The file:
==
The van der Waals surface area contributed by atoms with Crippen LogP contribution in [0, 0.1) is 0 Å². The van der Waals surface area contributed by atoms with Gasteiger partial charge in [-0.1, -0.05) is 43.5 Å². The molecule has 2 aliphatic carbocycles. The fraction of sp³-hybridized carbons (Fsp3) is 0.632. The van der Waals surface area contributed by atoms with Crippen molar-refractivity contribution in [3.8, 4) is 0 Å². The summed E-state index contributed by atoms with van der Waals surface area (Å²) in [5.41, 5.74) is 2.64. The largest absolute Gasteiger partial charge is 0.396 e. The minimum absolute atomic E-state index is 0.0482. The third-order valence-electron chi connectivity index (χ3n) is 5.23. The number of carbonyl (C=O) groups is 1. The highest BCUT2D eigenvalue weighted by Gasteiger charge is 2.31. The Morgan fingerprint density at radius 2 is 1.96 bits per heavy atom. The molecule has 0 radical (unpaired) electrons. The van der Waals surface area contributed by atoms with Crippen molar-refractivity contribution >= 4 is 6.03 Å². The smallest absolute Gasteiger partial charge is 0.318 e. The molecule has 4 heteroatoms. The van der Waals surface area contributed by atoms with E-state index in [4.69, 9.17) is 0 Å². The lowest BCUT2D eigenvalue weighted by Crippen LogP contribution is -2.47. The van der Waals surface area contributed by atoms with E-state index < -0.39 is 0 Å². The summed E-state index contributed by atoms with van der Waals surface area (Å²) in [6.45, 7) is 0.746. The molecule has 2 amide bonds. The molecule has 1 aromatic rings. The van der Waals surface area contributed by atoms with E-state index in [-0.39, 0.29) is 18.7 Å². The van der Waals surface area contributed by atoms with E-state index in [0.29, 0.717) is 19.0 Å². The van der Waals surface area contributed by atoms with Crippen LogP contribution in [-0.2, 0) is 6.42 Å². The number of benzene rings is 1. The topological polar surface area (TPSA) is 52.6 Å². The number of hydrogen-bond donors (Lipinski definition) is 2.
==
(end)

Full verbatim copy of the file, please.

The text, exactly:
The van der Waals surface area contributed by atoms with Crippen LogP contribution in [0, 0.1) is 0 Å². The van der Waals surface area contributed by atoms with Gasteiger partial charge in [-0.1, -0.05) is 43.5 Å². The molecule has 2 aliphatic carbocycles. The fraction of sp³-hybridized carbons (Fsp3) is 0.632. The van der Waals surface area contributed by atoms with Crippen molar-refractivity contribution in [3.8, 4) is 0 Å². The summed E-state index contributed by atoms with van der Waals surface area (Å²) in [5.41, 5.74) is 2.64. The largest absolute Gasteiger partial charge is 0.396 e. The minimum absolute atomic E-state index is 0.0482. The third-order valence-electron chi connectivity index (χ3n) is 5.23. The number of carbonyl (C=O) groups is 1. The highest BCUT2D eigenvalue weighted by Gasteiger charge is 2.31. The Morgan fingerprint density at radius 2 is 1.96 bits per heavy atom. The molecule has 0 radical (unpaired) electrons. The van der Waals surface area contributed by atoms with Crippen molar-refractivity contribution >= 4 is 6.03 Å². The smallest absolute Gasteiger partial charge is 0.318 e. The molecule has 4 heteroatoms. The van der Waals surface area contributed by atoms with E-state index in [4.69, 9.17) is 0 Å². The lowest BCUT2D eigenvalue weighted by Crippen LogP contribution is -2.47. The van der Waals surface area contributed by atoms with E-state index < -0.39 is 0 Å². The summed E-state index contributed by atoms with van der Waals surface area (Å²) in [6.45, 7) is 0.746. The molecule has 2 amide bonds. The molecule has 1 aromatic rings. The van der Waals surface area contributed by atoms with E-state index in [-0.39, 0.29) is 18.7 Å². The van der Waals surface area contributed by atoms with E-state index in [0.29, 0.717) is 19.0 Å². The van der Waals surface area contributed by atoms with Crippen LogP contribution in [-0.2, 0) is 6.42 Å². The number of benzene rings is 1. The topological polar surface area (TPSA) is 52.6 Å². The number of hydrogen-bond donors (Lipinski definition) is 2.